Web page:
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Beneficial properties of yoghurt – how to improve its quality through Innovation Technology

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BENEFICIAL PROPERTIES OF YOGHURT HOW TO IMPROVE ITS QUALITY THROUGH INNOVATION TECHNOLOGY Presenter: Marta Rutynowska-Eising Area Sales Director Africa Zentis ... – PowerPoint PPT presentation

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Title: Beneficial properties of yoghurt – how to improve its quality through Innovation Technology


1
Beneficial properties of yoghurt how to
improve its quality through Innovation Technology
  • Presenter Marta Rutynowska-Eising
  • Area Sales Director Africa Zentis Polska
  • Nairobi, April 2012

2
List of contents
  • Intro
  • Added value - flavoured and fruit yoghurt
  • Rheology of yoghurt gel structure
  • Faults of processing non-repairable loss of
    viscosity
  • Automatic dosing and mixing system use and
    benefits

3
Intro
  • Yoghurt is a cultured milk product made through
    the action of micro-organisms.
  • It has been traditionally produced and consumed
    in the Balkans and the Middle East.
  • Milk sugar (lactose) in yoghurt is mostly
    converted into lactic acid which gives yogurt a
    pleasant acidic flavour.

4
Intro
  • Yoghurt has interesting structure high water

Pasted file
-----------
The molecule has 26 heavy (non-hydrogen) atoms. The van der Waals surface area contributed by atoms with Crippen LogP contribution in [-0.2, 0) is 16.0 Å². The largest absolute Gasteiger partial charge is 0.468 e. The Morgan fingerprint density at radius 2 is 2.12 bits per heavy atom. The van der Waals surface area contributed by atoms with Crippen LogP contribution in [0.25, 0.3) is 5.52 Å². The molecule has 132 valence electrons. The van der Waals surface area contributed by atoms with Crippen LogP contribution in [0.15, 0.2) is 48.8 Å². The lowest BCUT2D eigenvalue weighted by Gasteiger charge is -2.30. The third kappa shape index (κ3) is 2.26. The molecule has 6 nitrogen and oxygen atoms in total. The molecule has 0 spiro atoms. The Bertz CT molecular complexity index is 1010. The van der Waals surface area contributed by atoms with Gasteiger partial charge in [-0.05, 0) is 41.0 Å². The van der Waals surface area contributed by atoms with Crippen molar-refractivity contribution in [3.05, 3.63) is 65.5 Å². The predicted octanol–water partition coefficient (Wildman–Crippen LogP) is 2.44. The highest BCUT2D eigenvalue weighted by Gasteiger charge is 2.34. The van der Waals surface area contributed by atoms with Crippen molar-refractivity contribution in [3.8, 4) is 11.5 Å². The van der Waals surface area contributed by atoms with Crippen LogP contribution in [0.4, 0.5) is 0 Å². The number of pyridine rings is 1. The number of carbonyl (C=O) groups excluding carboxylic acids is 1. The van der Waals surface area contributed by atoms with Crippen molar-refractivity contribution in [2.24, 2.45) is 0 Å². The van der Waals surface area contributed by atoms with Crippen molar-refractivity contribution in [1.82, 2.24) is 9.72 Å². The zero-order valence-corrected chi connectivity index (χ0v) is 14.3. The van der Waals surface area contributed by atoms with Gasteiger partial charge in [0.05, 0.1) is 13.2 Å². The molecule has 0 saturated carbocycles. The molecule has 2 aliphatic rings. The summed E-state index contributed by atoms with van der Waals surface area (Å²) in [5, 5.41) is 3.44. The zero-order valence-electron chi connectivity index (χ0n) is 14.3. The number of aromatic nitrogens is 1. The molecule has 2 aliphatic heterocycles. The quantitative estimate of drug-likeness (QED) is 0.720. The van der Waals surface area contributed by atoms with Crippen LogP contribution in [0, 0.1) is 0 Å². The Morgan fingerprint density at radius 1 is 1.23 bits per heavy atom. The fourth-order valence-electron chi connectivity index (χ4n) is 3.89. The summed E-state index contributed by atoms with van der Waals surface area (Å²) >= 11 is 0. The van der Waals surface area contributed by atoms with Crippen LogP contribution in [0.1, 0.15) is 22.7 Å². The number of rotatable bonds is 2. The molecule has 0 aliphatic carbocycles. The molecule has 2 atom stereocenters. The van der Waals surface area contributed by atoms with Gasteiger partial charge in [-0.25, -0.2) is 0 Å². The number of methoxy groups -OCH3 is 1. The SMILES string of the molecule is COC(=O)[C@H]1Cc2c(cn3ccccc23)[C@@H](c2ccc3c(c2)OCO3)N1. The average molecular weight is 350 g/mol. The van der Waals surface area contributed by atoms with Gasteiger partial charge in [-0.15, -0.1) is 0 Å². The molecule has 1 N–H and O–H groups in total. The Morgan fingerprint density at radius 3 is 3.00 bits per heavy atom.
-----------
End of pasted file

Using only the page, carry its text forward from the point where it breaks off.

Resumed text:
content and yet solid.
  • Crucial aspects of the quality and overall
    sensory consumer acceptance of yoghurt lack of
    visual whey separation and perceived viscosity.

5
2. Yoghurt benefits
  • Easy digestible product barrier against harmful
    proteolytic bacteria in intestinal flora
  • Prevents yeast infections
  • More digestible than milk protein in yoghurt
    are hydrolyzed suitable for mild lactose
    intolerance.
  • Only 1 claims on allergies from yoghurt
    consumption
  • Live lactic acid bacteria give yoghurt a long
    shelf life (3x longer than fresh milk).

6
Yoghurt benefits
  • Regenerate the intestines after intake of
    antibiotics
  • Healing oral and skin infections
  • Soothing chronic constipation
  • Acidification of intestine to stop pathogens
    action
  • Strengthening immune system and relieving ulcers

7
Targets Opportunities
  • Exploited areas
  • Digestion / transit (probiotics/prebiotics/fibre)
  • Immune system (probiotics)
  • Cholesterol (phytosterols)

8
Targets Opportunities
  • Working areas (no/low activity)
  • Obesity / weight control
  • Heart / circulation
  • Anti aging - best agers 55 (e.g.
    osteoporosis)
  • Mental health for children seniors
  • Tooth hygiene
  • Beauty

9
3. Rheology of yoghurt gel structure
  • In practice Rheology stands for viscosity
    measurements, characterisation of flow behaviour
    and determination of material structure(Greek
    rheos to flow)
  • Theologically rheology consistency is described
    by two components,
  • the viscosity (thickness)
  • the elasticity (stickiness structure)
  • Basic knowledge of these subjects is essential in
    process design and product quality evaluation

10
Rheology (contd)
  • Lactic acid produced by bacteria such as
    Lactobacillus bulgaricus, and Streptococcus
    thermophilus increase the acidity of the milk and
    destabilizes the micelles
  • After a certain acidity is reached, yoghurt
    bacteria metabolize lactose and produce lactic
    acid and the milk starts to coagulate the
    micelles stick together
  • Milk coagulation is controlled by heating

11
Rheology (contd)
  • Heating of casein leads to the formation of short
    branched micellar chains